Sukuk or Islamic Bonds are a new investment product in Bangladesh for a variety of investors. A financial instrument controlled by Islamic Shariah law is known as a Sukuk. It differs from a traditional investment in that it does not pay interest (i.e.'Riba' in Arabic) and instead offers income in the form of a shared profit.
Islamic financing accounts for approximately 25 per cent of the total market. If Islamic bonds are effectively implemented and utilised, it will benefit the government and the economy in two ways: (a) when the private sector refuses to invest in infrastructure development, the government can generate funds and use them to improve infrastructure development; (b) to cover the yearly budget deficit, the government generally borrows from the banking system. As a result, the government exerts pressure on the financial system. In such a situation, the government can reduce the funding gap by borrowing directly from citizens via Islamic bonds.
The private sector can also borrow from citizens to invest in their businesses, including in various Shariah-compliant enterprises. In the light of this, the decision to introduce the Islamic bond is very positive. Professor Kabir Hasan, an internationally known and prominent Islamic Finance professor from the University of New Orleans, has for long advocated for this proposal. Here are the highlights of recent talk with Professor Kabair Hasan. [the talk was facilitated by Dr. Tonmoy Choudhury, Lecturer at Edith Cowan University]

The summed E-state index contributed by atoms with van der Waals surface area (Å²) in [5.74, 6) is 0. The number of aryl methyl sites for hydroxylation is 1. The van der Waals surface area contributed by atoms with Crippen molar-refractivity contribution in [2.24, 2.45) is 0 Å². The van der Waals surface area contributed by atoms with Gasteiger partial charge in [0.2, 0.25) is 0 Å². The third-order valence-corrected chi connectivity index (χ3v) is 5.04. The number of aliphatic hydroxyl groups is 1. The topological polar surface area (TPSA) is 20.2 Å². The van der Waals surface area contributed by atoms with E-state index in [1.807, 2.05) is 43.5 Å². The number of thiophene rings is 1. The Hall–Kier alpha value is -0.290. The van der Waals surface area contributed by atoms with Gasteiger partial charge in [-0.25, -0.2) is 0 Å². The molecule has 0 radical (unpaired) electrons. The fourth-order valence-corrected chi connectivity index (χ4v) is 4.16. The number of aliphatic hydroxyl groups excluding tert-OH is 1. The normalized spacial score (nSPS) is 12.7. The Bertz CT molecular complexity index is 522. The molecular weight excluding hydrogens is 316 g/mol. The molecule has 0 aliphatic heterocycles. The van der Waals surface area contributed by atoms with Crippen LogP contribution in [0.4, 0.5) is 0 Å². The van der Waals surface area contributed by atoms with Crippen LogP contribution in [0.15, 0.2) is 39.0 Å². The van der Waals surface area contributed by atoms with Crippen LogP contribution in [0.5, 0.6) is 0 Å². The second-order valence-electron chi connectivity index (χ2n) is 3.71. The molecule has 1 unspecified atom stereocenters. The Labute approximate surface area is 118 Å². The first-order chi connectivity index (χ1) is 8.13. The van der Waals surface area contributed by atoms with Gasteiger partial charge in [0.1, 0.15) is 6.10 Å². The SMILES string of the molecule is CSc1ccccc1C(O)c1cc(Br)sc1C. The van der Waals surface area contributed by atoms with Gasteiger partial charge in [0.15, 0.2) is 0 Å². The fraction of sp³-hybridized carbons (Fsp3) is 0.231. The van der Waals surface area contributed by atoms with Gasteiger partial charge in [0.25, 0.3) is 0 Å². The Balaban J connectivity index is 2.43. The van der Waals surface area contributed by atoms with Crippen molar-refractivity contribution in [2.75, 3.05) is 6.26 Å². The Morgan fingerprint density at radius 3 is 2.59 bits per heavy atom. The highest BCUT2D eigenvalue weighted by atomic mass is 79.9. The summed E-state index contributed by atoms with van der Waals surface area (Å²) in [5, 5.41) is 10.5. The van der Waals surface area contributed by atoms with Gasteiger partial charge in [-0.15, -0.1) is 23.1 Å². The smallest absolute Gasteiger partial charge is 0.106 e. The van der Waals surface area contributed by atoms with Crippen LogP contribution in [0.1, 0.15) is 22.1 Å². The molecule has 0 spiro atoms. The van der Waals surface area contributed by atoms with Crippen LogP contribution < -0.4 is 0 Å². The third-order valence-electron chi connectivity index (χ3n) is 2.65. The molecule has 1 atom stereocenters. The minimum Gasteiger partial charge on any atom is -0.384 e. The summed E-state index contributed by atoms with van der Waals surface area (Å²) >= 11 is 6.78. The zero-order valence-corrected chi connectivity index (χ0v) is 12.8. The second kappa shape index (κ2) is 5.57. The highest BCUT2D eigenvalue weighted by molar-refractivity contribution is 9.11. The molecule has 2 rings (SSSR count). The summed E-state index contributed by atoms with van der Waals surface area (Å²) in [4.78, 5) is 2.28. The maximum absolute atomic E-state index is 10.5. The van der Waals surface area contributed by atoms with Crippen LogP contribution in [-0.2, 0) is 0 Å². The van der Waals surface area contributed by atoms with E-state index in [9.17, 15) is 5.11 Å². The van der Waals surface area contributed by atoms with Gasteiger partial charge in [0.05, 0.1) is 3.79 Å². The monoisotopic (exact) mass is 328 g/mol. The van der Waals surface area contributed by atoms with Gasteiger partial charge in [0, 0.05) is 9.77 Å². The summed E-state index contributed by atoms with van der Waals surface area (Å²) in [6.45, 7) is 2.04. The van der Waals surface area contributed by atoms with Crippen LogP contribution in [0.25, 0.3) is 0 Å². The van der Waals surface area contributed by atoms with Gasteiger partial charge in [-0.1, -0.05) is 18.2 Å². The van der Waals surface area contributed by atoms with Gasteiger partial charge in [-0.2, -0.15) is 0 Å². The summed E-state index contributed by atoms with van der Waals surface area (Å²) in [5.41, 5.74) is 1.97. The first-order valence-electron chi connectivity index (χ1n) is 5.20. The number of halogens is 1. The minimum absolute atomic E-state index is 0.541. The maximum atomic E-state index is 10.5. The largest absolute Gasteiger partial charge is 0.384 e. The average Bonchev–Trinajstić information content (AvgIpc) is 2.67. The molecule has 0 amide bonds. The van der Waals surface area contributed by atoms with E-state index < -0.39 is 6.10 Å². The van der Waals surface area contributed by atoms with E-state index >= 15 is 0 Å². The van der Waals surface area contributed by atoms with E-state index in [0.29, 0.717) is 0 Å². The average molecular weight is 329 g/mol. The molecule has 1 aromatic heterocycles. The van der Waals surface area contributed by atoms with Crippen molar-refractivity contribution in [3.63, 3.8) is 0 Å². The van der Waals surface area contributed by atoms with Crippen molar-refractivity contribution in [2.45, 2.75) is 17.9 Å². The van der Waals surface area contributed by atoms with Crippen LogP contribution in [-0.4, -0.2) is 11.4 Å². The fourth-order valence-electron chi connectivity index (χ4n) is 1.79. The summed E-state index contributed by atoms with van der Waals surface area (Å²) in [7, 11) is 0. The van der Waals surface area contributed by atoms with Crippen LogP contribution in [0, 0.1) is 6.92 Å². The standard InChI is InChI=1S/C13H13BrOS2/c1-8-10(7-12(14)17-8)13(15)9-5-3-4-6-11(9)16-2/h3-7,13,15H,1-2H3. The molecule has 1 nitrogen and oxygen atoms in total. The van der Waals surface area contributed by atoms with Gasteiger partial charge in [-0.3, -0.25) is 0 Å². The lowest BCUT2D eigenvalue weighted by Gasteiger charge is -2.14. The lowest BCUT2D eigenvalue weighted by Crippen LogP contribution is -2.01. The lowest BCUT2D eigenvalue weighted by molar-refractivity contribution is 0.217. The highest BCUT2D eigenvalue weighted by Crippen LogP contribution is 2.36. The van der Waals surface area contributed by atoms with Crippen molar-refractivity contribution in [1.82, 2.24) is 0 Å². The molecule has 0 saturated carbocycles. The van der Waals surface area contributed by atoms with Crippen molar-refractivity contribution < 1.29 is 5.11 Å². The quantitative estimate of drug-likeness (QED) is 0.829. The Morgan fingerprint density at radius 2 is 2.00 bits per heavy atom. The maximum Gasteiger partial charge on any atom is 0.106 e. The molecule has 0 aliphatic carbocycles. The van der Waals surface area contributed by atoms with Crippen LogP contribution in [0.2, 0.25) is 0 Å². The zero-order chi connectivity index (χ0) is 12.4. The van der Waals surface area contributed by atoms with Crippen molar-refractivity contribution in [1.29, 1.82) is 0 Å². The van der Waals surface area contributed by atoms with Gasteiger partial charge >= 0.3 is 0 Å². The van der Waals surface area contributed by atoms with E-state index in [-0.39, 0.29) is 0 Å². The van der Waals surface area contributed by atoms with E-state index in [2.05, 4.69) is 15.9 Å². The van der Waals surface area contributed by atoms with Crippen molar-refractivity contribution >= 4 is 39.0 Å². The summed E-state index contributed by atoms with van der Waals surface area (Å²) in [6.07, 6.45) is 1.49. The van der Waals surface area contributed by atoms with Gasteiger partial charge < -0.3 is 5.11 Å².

THE CHALLENGES IN INTRODUCING ISLAMIC BOND: The first challenge is the inadequacy of understanding and lack of technical know-how about Islamic Bond. The lack of comprehension stems not only from the perceptional or conceptual context, but also from the operational paradigm.
The problem is, any product in Shariah-based banking is usually developed using conventional banking products. As a result of current market behaviour, just following the conventional system can be termed as a mimicking industry. For example, the products of Islamic banking are formulated by following the products of other banking systems. These are, of course, Islamic banking products. But in most cases, the structures under which these products are developed do not lead to attaining the greater objectives of Islamic Shariah.
Professor Kabir is concerned that the manner in which Islamic bonds are being introduced will increase the likelihood of mistakes. According to former judge and Islamic scholar Muhammad TaqiUsmani, 85 per cent of all Islamic bonds in the world are not Shariah-compliant.
Professor Kabir is unaware of, and cannot estimate from afar, the structural competency and scope of authority of the Bangladesh Bank and the Bangladesh Securities and Exchange Commission (BSEC) for the types of Islamic bond being introduced in Bangladesh, and these are proceeding in the proper manner.
However, he believes that the country requires the right individuals in the appropriate positions. He expects them to carry out their responsibilities and respond appropriately.